, Genome polyprotein
Enzyme Classification 18.104.22.168
Also Known as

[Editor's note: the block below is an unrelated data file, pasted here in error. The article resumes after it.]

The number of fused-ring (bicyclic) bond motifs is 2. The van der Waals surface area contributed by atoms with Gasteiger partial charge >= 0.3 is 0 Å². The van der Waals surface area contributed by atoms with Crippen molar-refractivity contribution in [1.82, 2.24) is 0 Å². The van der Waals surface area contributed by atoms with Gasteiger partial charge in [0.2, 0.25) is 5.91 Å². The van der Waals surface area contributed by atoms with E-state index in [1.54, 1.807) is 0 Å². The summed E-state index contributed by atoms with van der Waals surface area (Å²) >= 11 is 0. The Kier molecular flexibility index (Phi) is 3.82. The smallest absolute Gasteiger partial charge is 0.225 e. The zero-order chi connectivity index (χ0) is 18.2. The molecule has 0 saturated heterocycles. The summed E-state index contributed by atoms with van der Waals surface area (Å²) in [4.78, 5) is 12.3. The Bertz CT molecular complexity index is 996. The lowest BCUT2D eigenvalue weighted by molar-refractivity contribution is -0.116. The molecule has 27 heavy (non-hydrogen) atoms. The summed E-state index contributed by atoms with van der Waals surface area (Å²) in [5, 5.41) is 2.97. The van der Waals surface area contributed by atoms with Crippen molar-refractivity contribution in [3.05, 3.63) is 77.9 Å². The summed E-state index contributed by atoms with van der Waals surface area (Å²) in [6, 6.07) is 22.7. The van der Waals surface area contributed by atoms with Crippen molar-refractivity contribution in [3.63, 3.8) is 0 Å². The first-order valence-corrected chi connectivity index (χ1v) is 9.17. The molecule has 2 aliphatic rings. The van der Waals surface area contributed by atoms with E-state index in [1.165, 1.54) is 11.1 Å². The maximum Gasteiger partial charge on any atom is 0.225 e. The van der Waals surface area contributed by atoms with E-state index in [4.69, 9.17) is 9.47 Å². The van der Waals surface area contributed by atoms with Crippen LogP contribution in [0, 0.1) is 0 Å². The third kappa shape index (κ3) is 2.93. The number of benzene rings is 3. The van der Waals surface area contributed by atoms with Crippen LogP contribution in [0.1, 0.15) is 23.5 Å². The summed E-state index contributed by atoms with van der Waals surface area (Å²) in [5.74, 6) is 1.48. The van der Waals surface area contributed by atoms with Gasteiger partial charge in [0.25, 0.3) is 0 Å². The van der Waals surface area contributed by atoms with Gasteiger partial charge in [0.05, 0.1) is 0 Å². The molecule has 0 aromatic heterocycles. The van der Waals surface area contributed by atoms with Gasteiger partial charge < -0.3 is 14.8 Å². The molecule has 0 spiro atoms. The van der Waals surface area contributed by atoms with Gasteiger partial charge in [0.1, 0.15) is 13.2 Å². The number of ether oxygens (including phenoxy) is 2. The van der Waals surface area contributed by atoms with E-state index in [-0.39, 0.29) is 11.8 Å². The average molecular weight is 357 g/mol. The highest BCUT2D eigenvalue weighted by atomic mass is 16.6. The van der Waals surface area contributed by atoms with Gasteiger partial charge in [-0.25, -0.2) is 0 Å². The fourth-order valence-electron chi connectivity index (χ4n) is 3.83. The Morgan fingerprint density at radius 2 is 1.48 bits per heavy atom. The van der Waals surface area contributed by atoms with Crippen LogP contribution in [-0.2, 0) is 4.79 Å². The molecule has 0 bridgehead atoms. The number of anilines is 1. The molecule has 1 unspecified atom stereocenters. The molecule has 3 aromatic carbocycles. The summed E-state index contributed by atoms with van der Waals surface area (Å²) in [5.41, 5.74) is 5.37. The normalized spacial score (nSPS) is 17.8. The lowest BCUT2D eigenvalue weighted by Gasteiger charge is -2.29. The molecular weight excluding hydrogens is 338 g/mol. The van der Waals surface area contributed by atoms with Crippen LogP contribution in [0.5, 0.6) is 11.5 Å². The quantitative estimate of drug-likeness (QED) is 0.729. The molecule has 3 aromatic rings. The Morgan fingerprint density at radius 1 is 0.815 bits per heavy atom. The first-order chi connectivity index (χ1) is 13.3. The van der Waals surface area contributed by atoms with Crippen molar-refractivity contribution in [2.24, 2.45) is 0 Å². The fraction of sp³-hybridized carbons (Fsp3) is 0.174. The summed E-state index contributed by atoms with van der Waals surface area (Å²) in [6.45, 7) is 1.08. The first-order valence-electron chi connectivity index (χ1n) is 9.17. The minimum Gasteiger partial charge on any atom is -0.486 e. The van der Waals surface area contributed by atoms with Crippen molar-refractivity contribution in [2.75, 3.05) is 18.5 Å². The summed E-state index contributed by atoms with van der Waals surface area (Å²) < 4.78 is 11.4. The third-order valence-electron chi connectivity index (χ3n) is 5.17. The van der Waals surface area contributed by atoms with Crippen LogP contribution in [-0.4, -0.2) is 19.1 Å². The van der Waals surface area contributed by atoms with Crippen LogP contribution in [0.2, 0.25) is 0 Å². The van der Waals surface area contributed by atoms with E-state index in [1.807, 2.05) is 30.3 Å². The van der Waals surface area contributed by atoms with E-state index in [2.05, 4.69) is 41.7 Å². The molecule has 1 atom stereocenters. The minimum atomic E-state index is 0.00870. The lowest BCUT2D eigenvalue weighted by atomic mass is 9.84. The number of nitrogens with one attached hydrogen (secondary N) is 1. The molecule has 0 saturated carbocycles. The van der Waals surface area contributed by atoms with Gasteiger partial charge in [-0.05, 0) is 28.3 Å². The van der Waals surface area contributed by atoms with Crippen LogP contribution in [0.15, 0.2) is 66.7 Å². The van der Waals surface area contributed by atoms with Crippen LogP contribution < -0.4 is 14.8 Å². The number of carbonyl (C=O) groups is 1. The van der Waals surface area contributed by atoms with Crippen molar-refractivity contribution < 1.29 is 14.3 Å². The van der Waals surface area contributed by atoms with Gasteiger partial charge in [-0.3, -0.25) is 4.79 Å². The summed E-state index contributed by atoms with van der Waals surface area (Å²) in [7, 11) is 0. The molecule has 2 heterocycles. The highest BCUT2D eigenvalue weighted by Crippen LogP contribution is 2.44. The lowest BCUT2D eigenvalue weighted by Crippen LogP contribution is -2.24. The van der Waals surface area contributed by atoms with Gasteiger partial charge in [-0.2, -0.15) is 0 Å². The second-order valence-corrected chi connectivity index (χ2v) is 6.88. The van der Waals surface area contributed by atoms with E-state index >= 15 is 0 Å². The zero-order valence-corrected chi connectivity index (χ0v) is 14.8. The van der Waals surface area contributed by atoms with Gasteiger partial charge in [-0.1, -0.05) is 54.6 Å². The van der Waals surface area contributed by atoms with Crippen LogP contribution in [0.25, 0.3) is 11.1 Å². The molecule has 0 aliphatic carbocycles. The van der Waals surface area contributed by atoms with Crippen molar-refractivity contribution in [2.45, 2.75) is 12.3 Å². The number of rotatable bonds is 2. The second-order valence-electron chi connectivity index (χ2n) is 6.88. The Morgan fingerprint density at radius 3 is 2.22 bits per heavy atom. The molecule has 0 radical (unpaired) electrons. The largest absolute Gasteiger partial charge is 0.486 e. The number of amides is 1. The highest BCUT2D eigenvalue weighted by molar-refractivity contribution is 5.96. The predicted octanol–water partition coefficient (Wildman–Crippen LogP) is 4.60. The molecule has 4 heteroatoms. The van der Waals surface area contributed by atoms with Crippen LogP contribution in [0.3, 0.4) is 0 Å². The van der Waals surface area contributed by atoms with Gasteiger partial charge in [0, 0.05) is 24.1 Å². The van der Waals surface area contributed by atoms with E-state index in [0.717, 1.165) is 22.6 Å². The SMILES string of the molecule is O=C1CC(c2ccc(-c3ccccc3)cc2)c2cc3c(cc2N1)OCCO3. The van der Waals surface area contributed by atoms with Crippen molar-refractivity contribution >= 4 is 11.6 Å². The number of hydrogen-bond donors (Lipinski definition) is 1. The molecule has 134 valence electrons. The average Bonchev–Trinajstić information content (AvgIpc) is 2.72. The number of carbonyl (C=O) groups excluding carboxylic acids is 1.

Capsid protein C: Plays a role in virus budding by binding to the cell membrane and gathering the viral RNA into a nucleocapsid that forms the core of a mature virus particle. During virus entry, may induce genome penetration into the host cytoplasm after hemifusion induced by the surface proteins. Can migrate to the cell nucleus where it modulates host functions. Overcomes the anti-viral effects of host EXOC1 by sequestering and degrading the latter through the proteasome degradation pathway., Capsid protein C: Inhibits RNA silencing by interfering with host Dicer., Peptide pr: Prevents premature fusion activity of envelope proteins in trans-Golgi by binding to envelope protein E at pH6.0. After virion release in extracellular space, gets dissociated from E dimers., Protein prM: Acts as a chaperone for envelope protein E during intracellular virion assembly by masking and inactivating envelope protein E fusion peptide. prM is the only viral peptide matured by host furin in the trans-Golgi network probably to avoid catastrophic activation of the viral fusion activity in acidic Golgi compartment prior to virion release. prM-E cleavage is inefficient, and many virions are only partially matured. These uncleaved prM would play a role in immune evasion., Small envelope protein M: May play a role in virus budding. Exerts cytotoxic effects by activating a mitochondrial apoptotic pathway through M ectodomain. May display a viroporin activity., Envelope protein E: Binds to host cell surface receptor and mediates fusion between viral and cellular membranes. Envelope protein is synthesized in the endoplasmic reticulum in the form of heterodimer with protein prM. They play a role in virion budding in the ER, and the newly formed immature particle is covered with 60 spikes composed of heterodimer between precursor prM and envelope protein E. The virion is transported to the Golgi apparatus where the low pH causes dissociation of PrM-E heterodimers and formation of E homodimers. prM-E cleavage is inefficient, and many virions are only partially matured. These uncleaved prM would play a role in immune evasion., Non-structural protein 1: Involved in immune evasion, pathogenesis and viral replication. Once cleaved off the polyprotein, is targeted to three destinations: the viral replication cycle, the plasma membrane and the extracellular compartment. Essential for viral replication. Required for formation of the replication complex and recruitment of other non-structural proteins to the ER-derived membrane structures. Excreted as a hexameric lipoparticle that plays a role against host immune response. Antagonizing the complement function. Binds to the host macrophages and dendritic cells. Inhibits signal transduction originating from Toll-like receptor 3 (TLR3)., Non-structural protein 2A: Component of the viral RNA replication complex that functions in virion assembly and antagonizes the host alpha/beta interferon antiviral response., Serine protease subunit NS2B: Required cofactor for the serine protease function of NS3. May have membrane-destabilizing activity and form viroporins., Serine protease NS3: Displays three enzymatic activities: serine protease, NTPase and RNA helicase. NS3 serine protease, in association with NS2B, performs its autocleavage and cleaves the polyprotein at dibasic sites in the cytoplasm: C-prM, NS2A-NS2B, NS2B-NS3, NS3-NS4A, NS4A-2K and NS4B-NS5. NS3 RNA helicase binds RNA and unwinds dsRNA in the 3' to 5' direction., Non-structural protein 4A: Regulates the ATPase activity of the NS3 helicase activity. NS4A allows NS3 helicase to conserve energy during unwinding., Peptide 2k: Functions as a signal peptide for NS4B and is required for the interferon antagonism activity of the latter., Non-structural protein 4B: Induces the formation of ER-derived membrane vesicles where the viral replication takes place. Inhibits interferon (IFN)-induced host STAT1 phosphorylation and nuclear translocation, thereby preventing the Capsid protein C: Homodimer. Interacts (via N-terminus) with host EXOC1 (via C-terminus); this interaction results in EXOC1 degradation through the proteasome degradation pathway. Protein prM: Forms heterodimers with envelope protein E in the endoplasmic reticulum and Golgi. Envelope protein E: Homodimer; in the endoplasmic reticulum and Golgi. Interacts with protein prM. Interacts with non-structural protein 1. Non-structural protein 1: Homohexamer when secreted. NS1 interacts with NS4B. Interacts with host complement protein CFH; this interaction leads to the degradation of C3. Non-structural protein 2A: Interacts (via N-terminus) with serine protease NS3. Non-structural protein 2B: Forms a heterodimer with serine protease NS3. May form homooligomers. Serine protease NS3: Forms a heterodimer with NS2B. Interacts with NS4B. Interacts with unphosphorylated RNA-directed RNA polymerase NS5; this interaction stimulates RNA-directed RNA polymerase NS5 guanylyltransferase activity. Non-structural protein 4B: Interacts with serine protease NS3. RNA-directed RNA polymerase NS5: Homodimer. Interacts with host STAT2; this interaction inhibits the phosphorylation of the latter, and, when all viral proteins are present (polyprotein), targets STAT2 for degradation. Interacts with serine protease NS3.